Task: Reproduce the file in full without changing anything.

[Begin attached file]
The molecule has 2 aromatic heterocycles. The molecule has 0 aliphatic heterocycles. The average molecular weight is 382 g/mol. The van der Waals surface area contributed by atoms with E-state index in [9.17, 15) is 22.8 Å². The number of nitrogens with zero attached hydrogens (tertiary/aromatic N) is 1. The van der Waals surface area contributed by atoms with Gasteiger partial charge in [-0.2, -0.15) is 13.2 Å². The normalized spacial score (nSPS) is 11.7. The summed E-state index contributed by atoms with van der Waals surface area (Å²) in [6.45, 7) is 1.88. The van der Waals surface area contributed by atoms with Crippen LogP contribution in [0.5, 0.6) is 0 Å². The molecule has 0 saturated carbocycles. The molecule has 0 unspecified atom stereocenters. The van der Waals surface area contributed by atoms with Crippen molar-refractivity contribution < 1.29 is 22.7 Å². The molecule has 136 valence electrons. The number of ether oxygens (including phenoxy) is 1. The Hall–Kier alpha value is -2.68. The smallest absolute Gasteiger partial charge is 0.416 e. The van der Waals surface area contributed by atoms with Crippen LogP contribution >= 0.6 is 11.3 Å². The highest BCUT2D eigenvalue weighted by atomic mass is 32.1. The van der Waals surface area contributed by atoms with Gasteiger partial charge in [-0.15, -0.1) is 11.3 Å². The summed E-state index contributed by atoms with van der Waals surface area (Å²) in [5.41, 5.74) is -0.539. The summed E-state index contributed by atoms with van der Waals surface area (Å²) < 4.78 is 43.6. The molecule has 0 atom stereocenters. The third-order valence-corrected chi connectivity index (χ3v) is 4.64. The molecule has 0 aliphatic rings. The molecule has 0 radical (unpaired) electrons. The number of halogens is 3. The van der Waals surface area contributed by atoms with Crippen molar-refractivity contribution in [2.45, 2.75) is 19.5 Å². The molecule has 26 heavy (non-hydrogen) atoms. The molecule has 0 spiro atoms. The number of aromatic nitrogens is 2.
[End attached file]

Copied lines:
The molecule has 2 aromatic heterocycles. The molecule has 0 aliphatic heterocycles. The average molecular weight is 382 g/mol. The van der Waals surface area contributed by atoms with E-state index in [9.17, 15) is 22.8 Å². The number of nitrogens with zero attached hydrogens (tertiary/aromatic N) is 1. The van der Waals surface area contributed by atoms with Gasteiger partial charge in [-0.2, -0.15) is 13.2 Å². The normalized spacial score (nSPS) is 11.7. The summed E-state index contributed by atoms with van der Waals surface area (Å²) in [6.45, 7) is 1.88. The van der Waals surface area contributed by atoms with Crippen LogP contribution in [0.5, 0.6) is 0 Å². The molecule has 0 saturated carbocycles. The molecule has 0 unspecified atom stereocenters. The van der Waals surface area contributed by atoms with Crippen molar-refractivity contribution < 1.29 is 22.7 Å². The molecule has 136 valence electrons. The number of ether oxygens (including phenoxy) is 1. The Hall–Kier alpha value is -2.68. The smallest absolute Gasteiger partial charge is 0.416 e. The van der Waals surface area contributed by atoms with Crippen LogP contribution >= 0.6 is 11.3 Å². The highest BCUT2D eigenvalue weighted by atomic mass is 32.1. The van der Waals surface area contributed by atoms with Gasteiger partial charge in [-0.15, -0.1) is 11.3 Å². The summed E-state index contributed by atoms with van der Waals surface area (Å²) in [5.41, 5.74) is -0.539. The summed E-state index contributed by atoms with van der Waals surface area (Å²) < 4.78 is 43.6. The molecule has 0 atom stereocenters. The third-order valence-corrected chi connectivity index (χ3v) is 4.64. The molecule has 0 aliphatic rings. The molecule has 0 radical (unpaired) electrons. The number of halogens is 3. The van der Waals surface area contributed by atoms with Crippen molar-refractivity contribution in [2.45, 2.75) is 19.5 Å². The molecule has 26 heavy (non-hydrogen) atoms. The molecule has 0 spiro atoms. The number of aromatic nitrogens is 2.